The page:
Friday, April 16, 2010


Obscurity of the Day: Let's Run Away

I know nothing about illustrator R.F. James except that the prolific penman (penwoman?) did at least three magazine cover series for Hearst in the early 1930s in addition to much other newspaper, magazine and book illustration work. Let's Run Away is the earliest of those series I've found, running from October 4 to December 20 1931. This one was done for the Newspaper Feature Service arm of the Hearst organization.

Let's Run Away is the story of a lovestruck pair who run off to Cuba to get married, told in a nigh-impenetrable Jazz Age idiom. As with most of the magazine cover series, the story is just a minor distraction from the pretty pictures. James worked here in a style very similar to Russell Patterson, his most noticeable departure from that model being the white doll-like faces of the women.This odd approach makes them look like cadavers to me, not at all the china doll imagery I assume James was going for. In this particular example (the only one I have on hand) the effect is accentuated by the colors being a bit off-register.

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Possibly Lee Roy F. James.
An AP obituary published in the March 10, 1959 Gadsen Times reads:
"Lee Roy F. James, magazine and motion picture artist, is dead at 80.
James, who died Sunday at a rest home, was an illustrator for Colliers, Red Book, Ladies Home Journal and other magazines. He was a member of the Metro-Goldwyn-Mayer motion picture studio from 1935 until he retired in 1947."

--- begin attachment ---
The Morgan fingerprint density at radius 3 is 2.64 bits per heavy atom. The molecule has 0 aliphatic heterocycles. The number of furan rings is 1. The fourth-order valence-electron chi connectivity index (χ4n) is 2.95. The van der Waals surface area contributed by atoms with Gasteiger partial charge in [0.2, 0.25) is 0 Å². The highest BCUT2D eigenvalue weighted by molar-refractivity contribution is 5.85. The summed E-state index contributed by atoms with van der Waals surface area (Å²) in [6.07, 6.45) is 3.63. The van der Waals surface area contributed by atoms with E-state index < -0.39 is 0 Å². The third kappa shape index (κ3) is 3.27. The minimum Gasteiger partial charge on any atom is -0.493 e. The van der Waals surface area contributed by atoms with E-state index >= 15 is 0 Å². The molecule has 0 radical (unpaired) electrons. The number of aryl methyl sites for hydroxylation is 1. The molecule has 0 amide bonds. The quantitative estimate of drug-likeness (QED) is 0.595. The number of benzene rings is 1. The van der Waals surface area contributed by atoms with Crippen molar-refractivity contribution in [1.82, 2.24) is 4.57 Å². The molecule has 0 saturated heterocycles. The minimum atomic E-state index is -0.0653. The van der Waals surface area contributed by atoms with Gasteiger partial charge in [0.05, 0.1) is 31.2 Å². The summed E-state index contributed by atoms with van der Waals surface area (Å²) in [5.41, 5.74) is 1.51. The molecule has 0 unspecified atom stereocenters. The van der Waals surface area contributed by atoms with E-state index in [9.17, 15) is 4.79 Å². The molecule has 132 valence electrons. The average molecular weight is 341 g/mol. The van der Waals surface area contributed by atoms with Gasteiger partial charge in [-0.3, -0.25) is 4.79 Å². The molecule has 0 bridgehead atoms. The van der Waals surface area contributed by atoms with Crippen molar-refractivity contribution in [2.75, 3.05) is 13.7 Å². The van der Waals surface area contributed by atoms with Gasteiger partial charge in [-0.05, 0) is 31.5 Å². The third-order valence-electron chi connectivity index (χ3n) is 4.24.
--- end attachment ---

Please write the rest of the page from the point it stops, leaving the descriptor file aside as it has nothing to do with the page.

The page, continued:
Your sample shows quite a stylized departure from the illustrations I find in a Google Books search for R. F. James.
Hi Allen,

Stumbled across your blog and "Let's Run Away." R. F. James is my maternal grandfather. Full name is Lee Roy Fitzgibbon James. This piece is much more stylized, possibly to fit the newspaper cartoon context, than the bulk of his work. Do you have any other examples of his work?

I have continued his legacy in the arts in another venue - in the field of architecture.

Thanks for you blog.

James Bryant
Hi James -
Unfortunately this is the only example of R.F. James's newspaper magazine covers I have on hand.

He is also my maternal grandfather. I have a strip similar to this one.
Lee Fitzgerrell Smith
Also my grandfather. I have half a dozen of his magazine illustrations, mostly done in charcoal, brush, and pen and ink. I also have about the same number of his strips, including Sylvia the Deb Detective and Don't Tell Auntie. It's the same thing: the jazz-age idiom and all. they are true period pieces.

Lee Fitzgerrell Smith is my sister and James Bryant my cousin. My sis's mom and mine was a well regarded plein air oil painter in Laguna Beach. She was Roy's daughter: Marcia James Fitzgerrell.

--Scott Fitzgerrell
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